Concept: Flexor digitorum profundus muscle
PURPOSE: To compare the biomechanical and technical properties of flexor tendon repairs using a 4-strand cruciate FiberWire (FW) repair and a 2-strand multifilament stainless steel (MFSS) single cross-lock cable-crimp system. METHODS: Eight tests were conducted for each type of repair using cadaver hand flexor digitorum profundus tendons. We measured the required surgical exposure, repair time, and force of flexion (friction) with a custom motor system with an inline load cell and measured ultimate tensile strength (UTS) and 2-mm gap force on a servo-hydraulic testing machine. RESULTS: Repair time averaged less than 7 minutes for the 2-strand MFSS cable crimp repairs and 12 minutes for the FW repairs. The FW repair was performed with 2 cm of exposure and removal of the C-1 and A-3 pulleys. The C-1 and A-3 pulleys were retained in each of the MFSS cable crimp repairs with less than 1 cm of exposure. Following the FW repair, the average increase in friction was 89% compared with an average of 53% for the MFSS repairs. Six of the 8 MFSS specimens achieved the UTS before any gap had occurred, whereas all of the FW repairs had more than 2 mm of gap before the UTS, indicating that the MFSS was a stiffer repair. The average UTS appeared similar for both groups. CONCLUSIONS: We describe a 2-strand multifilament stainless steel single cross-lock cable crimp flexor repair system. In our studies of this cable crimp system, we found that surgical exposure, average repair times, and friction were reduced compared to the traditional 4-strand cruciate FW repair. While demonstrating these benefits, the crimp repair also produced a stiff construct and high UTS and 2-mm gap force. CLINICAL RELEVANCE: A cable crimp flexor tendon repair may offer an attractive alternative to current repair methods. The benefits may be important especially for flexor tendon repair in zone 2 or for the repair of multiple tendons.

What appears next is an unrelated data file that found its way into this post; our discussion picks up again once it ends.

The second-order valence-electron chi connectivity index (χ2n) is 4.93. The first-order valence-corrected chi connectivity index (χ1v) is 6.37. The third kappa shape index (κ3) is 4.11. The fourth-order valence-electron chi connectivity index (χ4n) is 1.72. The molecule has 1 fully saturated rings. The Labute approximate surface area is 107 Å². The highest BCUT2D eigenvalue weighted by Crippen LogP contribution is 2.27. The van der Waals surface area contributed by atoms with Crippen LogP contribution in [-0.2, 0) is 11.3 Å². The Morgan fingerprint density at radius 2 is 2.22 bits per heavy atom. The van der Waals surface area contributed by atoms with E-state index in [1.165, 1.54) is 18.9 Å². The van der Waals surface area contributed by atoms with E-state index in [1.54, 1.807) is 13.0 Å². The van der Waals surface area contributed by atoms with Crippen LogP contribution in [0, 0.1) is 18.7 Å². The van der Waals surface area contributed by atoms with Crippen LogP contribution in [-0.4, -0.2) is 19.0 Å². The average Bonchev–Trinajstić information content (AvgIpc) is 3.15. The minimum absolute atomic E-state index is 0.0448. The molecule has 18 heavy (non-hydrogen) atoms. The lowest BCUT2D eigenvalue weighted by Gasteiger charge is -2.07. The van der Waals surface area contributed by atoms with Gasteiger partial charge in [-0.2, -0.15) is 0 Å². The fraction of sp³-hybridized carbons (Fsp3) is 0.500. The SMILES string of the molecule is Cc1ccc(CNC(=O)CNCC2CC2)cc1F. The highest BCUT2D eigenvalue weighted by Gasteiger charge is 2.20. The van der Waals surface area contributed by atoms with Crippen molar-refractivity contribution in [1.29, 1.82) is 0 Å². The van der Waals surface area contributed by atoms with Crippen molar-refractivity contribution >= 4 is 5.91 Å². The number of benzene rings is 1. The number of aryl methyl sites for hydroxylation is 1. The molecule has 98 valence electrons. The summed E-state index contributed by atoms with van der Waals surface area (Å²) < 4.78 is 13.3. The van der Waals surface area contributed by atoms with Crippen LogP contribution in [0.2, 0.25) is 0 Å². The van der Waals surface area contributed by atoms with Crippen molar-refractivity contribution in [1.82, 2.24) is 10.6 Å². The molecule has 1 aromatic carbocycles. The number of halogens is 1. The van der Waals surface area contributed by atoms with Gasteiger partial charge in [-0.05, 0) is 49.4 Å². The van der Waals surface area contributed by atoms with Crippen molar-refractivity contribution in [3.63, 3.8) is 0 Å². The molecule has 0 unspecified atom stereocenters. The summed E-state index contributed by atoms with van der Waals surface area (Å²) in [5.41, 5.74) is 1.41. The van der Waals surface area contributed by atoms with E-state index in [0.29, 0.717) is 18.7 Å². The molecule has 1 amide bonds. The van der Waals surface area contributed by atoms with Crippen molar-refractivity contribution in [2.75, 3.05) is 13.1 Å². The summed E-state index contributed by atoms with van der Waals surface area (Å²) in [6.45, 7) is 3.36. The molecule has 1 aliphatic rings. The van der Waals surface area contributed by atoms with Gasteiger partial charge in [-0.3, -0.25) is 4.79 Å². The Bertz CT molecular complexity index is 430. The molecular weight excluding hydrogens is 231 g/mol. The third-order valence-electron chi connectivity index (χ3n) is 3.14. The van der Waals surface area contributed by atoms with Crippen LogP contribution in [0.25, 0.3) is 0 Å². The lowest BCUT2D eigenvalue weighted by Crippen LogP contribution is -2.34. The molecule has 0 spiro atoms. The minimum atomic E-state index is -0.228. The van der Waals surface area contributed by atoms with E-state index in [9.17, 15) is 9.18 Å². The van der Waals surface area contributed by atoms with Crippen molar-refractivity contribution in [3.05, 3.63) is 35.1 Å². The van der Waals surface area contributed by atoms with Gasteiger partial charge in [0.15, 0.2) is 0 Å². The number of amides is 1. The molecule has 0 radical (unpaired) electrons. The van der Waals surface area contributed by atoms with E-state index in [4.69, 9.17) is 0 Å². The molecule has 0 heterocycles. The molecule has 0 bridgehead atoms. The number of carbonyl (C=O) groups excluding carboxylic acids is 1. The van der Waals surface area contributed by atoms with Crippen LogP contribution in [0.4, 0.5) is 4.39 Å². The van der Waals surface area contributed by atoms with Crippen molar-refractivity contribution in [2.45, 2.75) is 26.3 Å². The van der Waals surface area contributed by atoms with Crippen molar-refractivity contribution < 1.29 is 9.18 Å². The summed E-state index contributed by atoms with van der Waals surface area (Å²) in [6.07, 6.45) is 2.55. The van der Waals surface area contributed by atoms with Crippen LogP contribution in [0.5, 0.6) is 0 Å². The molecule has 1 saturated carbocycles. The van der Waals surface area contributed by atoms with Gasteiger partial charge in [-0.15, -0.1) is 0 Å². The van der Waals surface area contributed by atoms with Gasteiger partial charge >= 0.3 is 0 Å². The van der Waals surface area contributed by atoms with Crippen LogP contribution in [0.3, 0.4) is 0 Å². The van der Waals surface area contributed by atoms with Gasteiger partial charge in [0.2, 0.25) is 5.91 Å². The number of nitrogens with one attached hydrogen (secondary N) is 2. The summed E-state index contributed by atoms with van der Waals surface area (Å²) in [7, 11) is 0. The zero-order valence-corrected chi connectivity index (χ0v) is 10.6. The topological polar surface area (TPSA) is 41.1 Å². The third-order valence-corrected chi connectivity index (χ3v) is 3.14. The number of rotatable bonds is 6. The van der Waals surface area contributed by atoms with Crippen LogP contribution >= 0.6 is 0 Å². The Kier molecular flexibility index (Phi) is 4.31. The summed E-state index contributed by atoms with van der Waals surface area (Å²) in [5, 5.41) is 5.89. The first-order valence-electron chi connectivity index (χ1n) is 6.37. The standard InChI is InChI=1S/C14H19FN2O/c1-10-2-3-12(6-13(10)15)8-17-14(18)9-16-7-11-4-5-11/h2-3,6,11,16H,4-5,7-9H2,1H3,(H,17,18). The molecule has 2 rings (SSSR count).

A previous ultrasound study showed inflammation around the extensor pollicis longus tendon and surrounding structures at 6 weeks after manipulation, with or without pin fixation, and immobilization for distal radius fracture. Ultrasound examination after plating of distal radius fracture followed by early active mobilization of the wrist showed a short-lived inflammatory response, evident at 2 weeks but not at 6 weeks, around the extensor pollicis longus tendon (26 wrists examined) and flexor pollicis longus tendon (18 wrists examined). Early active mobilization of the wrist appears to limit the duration of inflammation around these tendons.
- Journal of plastic, reconstructive & aesthetic surgery : JPRAS
- Published almost 6 years ago
Recurrent volar displacement of the extensor digitorum communis tendon (EDC) at the metacarpophalangeal joint (MCPJ) more commonly occurs post-trauma or in the rheumatoid hand. This disabling condition of the hand results in painful swelling of the MCPJ, associated with “locking” of the extensor tendon. We report a simple surgical technique used to successfully ‘secure’ the EDC from recurrent displacement. This was performed for a 59-year-old man who developed the condition in his ring finger, following Vth ray amputation for severe Dupuytren’s disease. First, the EDC over the IIIrd and IVth MCPJ are exposed using a longitudinal incision. The junctura tendinum between the EDC tendons was next extended proximally by 2 cm on the radial side of the IVth EDC and then divided to create a distally based junctura slip. Next, a ‘lasso’ was created by passing the slip beneath the IVth EDC tendon and then securing it onto itself with a 5/0 Ethibond suture (Ethicon Inc.). This reconstruction was then tested in all ranges of MCPJ flexion, successfully preventing volar displacement of the extensor tendon. The ‘junctura lasso’ provided a satisfactory solution for the patient, who, over the next four years; for the duration of his follow-up, suffered no further displacement of the extensor tendon.
Camptodactyly of the lesser digits is commonly seen in patients with arthrogryposis. The flexed posture of the digit can be functionally limiting and necessitate surgical treatment to improve grasp function. In digits with normal bony anatomy, a lateral stiletto-shaped transposition flap combined with flexor digitorum superficialis tendon release, can improve finger deformity and function.